Boy, I hope everyone had as nice a Independence weekend as I did, minus the scorching, blistering sunburn. Hope no one else got one of those. You know that airplane rule? The one about making sure you put on your mask first before helping your child? Same rule applies to sunscreen. At least the toddler isn't burned, but still . . .
On to business.
The readers are coming back with opinions and corrections on The Best They Could (Book Two in the Emerson Series), and reviews are good. Very good (although my dad would say, "Never say very. Waste of a word. If you're going to say very, you might as well just say damn.) In the not too distant future, I'll begin querying it in earnest.
Today's topic: Philanthropic Reading.
Oprah and Bill Gates get a lot of press for their philanthropic givings (heck, Oprah even had her own show about it.) In our house, we try to give in little ways. The hubby and I bagged sand during the flood of '08, and gave to the Red Cross to make up for what we couldn't do. We help out when my sister Leah Runs for a Cure. We sponsor a child in the Philippines through Children's International.
We could do more. We've got a nice, comfortable life in a world where too many people go hungry or cold in the winter or die of heat stroke in the summer. The inequities of the world are unavoidable, and I'm not naive to think that I can save the world (Heck, Oprah can't even save the world, and she tries!).
But we could to more. So I'm going to advocate Philanthropic Reading.
As you may have gathered, I write what tends to be serious, even depressing stuff (See "Everyone Suffers, Everyone Wins"). Each book in the Emerson series deals with some horrible set of traumas that my people have to survive. The good news is that they do survive, and they do get to live happily ever after.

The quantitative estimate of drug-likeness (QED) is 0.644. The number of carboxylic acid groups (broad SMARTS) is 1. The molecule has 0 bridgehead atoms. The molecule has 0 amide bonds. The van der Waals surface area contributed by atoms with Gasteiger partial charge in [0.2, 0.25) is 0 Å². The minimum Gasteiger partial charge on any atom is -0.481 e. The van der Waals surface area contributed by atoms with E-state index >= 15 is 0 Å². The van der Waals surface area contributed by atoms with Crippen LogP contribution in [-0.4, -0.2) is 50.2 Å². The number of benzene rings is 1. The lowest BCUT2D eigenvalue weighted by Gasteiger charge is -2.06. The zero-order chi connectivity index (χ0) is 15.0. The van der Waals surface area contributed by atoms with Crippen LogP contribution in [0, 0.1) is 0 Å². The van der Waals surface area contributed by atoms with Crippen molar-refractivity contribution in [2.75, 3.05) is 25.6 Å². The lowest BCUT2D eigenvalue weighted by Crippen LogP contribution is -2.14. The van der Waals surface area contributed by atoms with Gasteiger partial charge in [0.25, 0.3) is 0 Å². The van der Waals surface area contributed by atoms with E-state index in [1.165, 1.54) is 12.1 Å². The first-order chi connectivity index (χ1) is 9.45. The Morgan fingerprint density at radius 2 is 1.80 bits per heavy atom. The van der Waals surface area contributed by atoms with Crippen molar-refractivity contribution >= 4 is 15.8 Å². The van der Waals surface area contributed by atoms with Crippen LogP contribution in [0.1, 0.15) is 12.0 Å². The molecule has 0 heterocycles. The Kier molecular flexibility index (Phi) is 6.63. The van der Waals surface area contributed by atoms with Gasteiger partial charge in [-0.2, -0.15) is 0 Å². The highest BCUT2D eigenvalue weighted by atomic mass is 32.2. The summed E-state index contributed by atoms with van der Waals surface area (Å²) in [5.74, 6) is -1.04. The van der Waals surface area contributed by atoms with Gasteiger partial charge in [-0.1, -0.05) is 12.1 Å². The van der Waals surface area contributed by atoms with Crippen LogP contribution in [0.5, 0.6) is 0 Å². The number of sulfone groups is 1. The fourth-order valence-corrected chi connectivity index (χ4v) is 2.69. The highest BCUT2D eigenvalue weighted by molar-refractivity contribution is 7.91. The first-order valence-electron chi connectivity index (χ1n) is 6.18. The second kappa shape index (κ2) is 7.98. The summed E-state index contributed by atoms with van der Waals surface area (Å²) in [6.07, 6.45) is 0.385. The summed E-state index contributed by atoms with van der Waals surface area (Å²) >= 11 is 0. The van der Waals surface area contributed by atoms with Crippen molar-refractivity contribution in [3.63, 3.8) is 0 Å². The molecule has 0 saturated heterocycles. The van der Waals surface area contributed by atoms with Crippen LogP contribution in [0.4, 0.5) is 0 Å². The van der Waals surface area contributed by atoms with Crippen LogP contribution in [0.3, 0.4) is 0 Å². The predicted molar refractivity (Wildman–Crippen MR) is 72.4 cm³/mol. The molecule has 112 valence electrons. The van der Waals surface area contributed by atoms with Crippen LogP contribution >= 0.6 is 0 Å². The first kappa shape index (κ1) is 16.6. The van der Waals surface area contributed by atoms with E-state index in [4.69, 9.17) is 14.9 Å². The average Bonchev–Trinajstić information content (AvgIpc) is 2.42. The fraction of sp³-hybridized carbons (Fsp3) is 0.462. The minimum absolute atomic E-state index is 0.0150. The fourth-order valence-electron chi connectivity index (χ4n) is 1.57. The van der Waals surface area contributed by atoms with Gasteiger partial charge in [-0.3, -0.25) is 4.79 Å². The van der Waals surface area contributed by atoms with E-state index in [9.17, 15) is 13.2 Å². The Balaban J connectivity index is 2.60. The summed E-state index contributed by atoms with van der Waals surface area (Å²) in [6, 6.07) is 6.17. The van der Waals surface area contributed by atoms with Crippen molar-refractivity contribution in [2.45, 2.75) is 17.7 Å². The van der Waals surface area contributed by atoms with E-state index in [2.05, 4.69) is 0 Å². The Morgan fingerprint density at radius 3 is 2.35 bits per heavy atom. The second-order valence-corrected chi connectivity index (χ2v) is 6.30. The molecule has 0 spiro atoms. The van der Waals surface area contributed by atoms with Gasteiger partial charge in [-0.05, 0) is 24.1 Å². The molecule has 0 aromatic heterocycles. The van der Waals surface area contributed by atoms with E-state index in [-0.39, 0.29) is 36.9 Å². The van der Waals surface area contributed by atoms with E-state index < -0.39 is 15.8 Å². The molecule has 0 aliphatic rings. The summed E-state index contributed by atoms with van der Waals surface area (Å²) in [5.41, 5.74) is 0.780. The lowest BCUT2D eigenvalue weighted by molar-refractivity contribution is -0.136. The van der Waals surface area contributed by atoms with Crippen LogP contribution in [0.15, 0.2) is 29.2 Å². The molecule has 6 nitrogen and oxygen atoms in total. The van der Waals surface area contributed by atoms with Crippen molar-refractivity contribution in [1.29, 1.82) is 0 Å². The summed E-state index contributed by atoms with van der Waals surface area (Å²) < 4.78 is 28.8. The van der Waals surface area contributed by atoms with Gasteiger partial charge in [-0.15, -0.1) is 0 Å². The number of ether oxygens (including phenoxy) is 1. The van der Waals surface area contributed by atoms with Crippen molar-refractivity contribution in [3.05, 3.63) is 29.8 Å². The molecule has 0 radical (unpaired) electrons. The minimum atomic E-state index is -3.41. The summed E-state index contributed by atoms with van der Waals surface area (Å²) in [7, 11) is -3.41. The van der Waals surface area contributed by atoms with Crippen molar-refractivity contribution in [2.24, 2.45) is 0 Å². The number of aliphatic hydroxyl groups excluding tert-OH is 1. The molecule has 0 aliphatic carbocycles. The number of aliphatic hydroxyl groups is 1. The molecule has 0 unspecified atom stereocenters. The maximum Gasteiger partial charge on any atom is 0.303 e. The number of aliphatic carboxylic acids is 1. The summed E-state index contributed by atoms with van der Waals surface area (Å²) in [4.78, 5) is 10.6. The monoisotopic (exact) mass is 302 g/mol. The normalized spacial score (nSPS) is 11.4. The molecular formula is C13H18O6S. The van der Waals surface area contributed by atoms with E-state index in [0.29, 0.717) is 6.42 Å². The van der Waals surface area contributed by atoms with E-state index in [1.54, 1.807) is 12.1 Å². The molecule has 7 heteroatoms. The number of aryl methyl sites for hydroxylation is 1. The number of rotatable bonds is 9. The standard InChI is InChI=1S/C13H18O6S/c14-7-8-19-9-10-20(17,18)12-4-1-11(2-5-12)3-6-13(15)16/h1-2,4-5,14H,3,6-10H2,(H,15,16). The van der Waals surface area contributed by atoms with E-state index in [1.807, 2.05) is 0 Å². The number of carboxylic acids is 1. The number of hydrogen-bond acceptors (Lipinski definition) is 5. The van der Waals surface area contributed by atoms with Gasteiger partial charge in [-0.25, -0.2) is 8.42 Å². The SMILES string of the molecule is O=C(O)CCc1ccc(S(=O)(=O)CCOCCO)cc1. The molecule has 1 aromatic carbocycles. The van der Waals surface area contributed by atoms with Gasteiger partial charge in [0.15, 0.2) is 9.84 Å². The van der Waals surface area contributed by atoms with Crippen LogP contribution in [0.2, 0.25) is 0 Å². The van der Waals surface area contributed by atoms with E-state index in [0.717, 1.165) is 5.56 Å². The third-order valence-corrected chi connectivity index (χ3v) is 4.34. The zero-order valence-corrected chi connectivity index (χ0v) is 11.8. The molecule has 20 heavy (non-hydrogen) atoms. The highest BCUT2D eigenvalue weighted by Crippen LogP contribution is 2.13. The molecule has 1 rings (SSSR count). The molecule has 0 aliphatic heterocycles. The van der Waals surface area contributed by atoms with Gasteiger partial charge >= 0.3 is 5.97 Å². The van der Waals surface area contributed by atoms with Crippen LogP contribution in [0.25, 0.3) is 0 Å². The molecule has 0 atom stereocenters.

But first they suffer. In Marrying the Emersons, the first book in the series, Rose, my heroine, is stuck in a verbally abusive marriage and then savagely assaulted. In The Best They Could, Lily, Rose's daughter, is date-raped, and her husband Bobby suffers unspeakable horrors as a POW during the Vietnam war. And A Part of Her, the final book, with Mary Beth, Lily's daughter? Something is out there killing people while an evil man strips the land for uranium.
So here is my Philanthropic Reading plan. For Marrying the Emersons, I plan to donate either a lump sum or percentage of the profits to Quanada, our local Rape Crisis center. For The Best They Could, I'm going do the same for an organization (to be named later) that works with homeless veterans (because, sadly, those numbers are only increasing). And for A Part of Her, I'm going to donate to the Lakota tribe. I'm thinking about the Link Center, which helps pay for heat for elderly members of the tribe.
Now, I admit, part of this is selfish. I have to sell books to have the extra money to donate. Perhaps more people would be willing to plunk down the money for a book if they knew they were helping a pet cause. I sell more books, make a larger donation, and also make more money.
But this is my public pledge that some of those profits - profits on my end, not the publishers - will go to worthy causes. It would be nice if a publisher wanted to jump on board with that, maybe put the cause on the back of the book, but I can't control that. Heck, let's not forget that I'm not even published yet. Right now, this is all a nice plan and not much more.
But I have faith that one day, I'll see my books in print. And when I do, I'll share the wealth.